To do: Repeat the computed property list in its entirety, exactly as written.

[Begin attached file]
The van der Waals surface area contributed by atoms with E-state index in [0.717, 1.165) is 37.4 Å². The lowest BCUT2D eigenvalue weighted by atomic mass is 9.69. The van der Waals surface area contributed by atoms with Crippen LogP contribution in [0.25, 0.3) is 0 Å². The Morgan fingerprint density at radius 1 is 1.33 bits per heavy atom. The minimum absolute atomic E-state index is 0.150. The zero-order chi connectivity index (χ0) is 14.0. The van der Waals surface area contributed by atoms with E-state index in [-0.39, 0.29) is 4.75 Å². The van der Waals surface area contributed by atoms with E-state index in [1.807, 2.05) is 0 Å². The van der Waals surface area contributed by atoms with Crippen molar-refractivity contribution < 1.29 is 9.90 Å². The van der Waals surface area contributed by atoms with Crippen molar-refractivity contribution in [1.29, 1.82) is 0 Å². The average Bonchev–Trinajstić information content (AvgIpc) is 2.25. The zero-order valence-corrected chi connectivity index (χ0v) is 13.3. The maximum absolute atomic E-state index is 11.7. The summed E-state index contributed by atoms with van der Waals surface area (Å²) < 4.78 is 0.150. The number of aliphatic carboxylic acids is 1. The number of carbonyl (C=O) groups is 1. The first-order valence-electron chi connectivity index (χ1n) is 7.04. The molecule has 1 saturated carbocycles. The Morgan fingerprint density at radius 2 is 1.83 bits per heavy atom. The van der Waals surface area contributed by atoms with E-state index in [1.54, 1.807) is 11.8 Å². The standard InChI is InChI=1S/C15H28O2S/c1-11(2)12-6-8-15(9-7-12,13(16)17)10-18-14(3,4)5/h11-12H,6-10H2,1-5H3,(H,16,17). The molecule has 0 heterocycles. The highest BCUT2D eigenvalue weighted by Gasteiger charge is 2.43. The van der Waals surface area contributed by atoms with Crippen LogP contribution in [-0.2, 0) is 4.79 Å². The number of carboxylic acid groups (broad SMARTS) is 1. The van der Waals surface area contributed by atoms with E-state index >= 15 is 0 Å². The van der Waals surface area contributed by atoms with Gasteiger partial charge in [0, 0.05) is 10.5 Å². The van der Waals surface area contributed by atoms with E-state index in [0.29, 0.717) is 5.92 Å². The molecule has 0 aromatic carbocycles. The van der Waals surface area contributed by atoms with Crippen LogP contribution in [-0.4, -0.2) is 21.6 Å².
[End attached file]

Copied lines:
The van der Waals surface area contributed by atoms with E-state index in [0.717, 1.165) is 37.4 Å². The lowest BCUT2D eigenvalue weighted by atomic mass is 9.69. The van der Waals surface area contributed by atoms with Crippen LogP contribution in [0.25, 0.3) is 0 Å². The Morgan fingerprint density at radius 1 is 1.33 bits per heavy atom. The minimum absolute atomic E-state index is 0.150. The zero-order chi connectivity index (χ0) is 14.0. The van der Waals surface area contributed by atoms with E-state index in [-0.39, 0.29) is 4.75 Å². The van der Waals surface area contributed by atoms with E-state index in [1.807, 2.05) is 0 Å². The van der Waals surface area contributed by atoms with Crippen molar-refractivity contribution < 1.29 is 9.90 Å². The van der Waals surface area contributed by atoms with Crippen molar-refractivity contribution in [1.29, 1.82) is 0 Å². The average Bonchev–Trinajstić information content (AvgIpc) is 2.25. The zero-order valence-corrected chi connectivity index (χ0v) is 13.3. The maximum absolute atomic E-state index is 11.7. The summed E-state index contributed by atoms with van der Waals surface area (Å²) < 4.78 is 0.150. The number of aliphatic carboxylic acids is 1. The number of carbonyl (C=O) groups is 1. The first-order valence-electron chi connectivity index (χ1n) is 7.04. The molecule has 1 saturated carbocycles. The Morgan fingerprint density at radius 2 is 1.83 bits per heavy atom. The van der Waals surface area contributed by atoms with E-state index in [1.54, 1.807) is 11.8 Å². The standard InChI is InChI=1S/C15H28O2S/c1-11(2)12-6-8-15(9-7-12,13(16)17)10-18-14(3,4)5/h11-12H,6-10H2,1-5H3,(H,16,17). The molecule has 0 heterocycles. The highest BCUT2D eigenvalue weighted by Gasteiger charge is 2.43. The van der Waals surface area contributed by atoms with Crippen LogP contribution in [-0.2, 0) is 4.79 Å². The number of carboxylic acid groups (broad SMARTS) is 1. The van der Waals surface area contributed by atoms with E-state index >= 15 is 0 Å². The van der Waals surface area contributed by atoms with Gasteiger partial charge in [0, 0.05) is 10.5 Å². The van der Waals surface area contributed by atoms with E-state index in [0.29, 0.717) is 5.92 Å². The molecule has 0 aromatic carbocycles. The van der Waals surface area contributed by atoms with Crippen LogP contribution in [-0.4, -0.2) is 21.6 Å².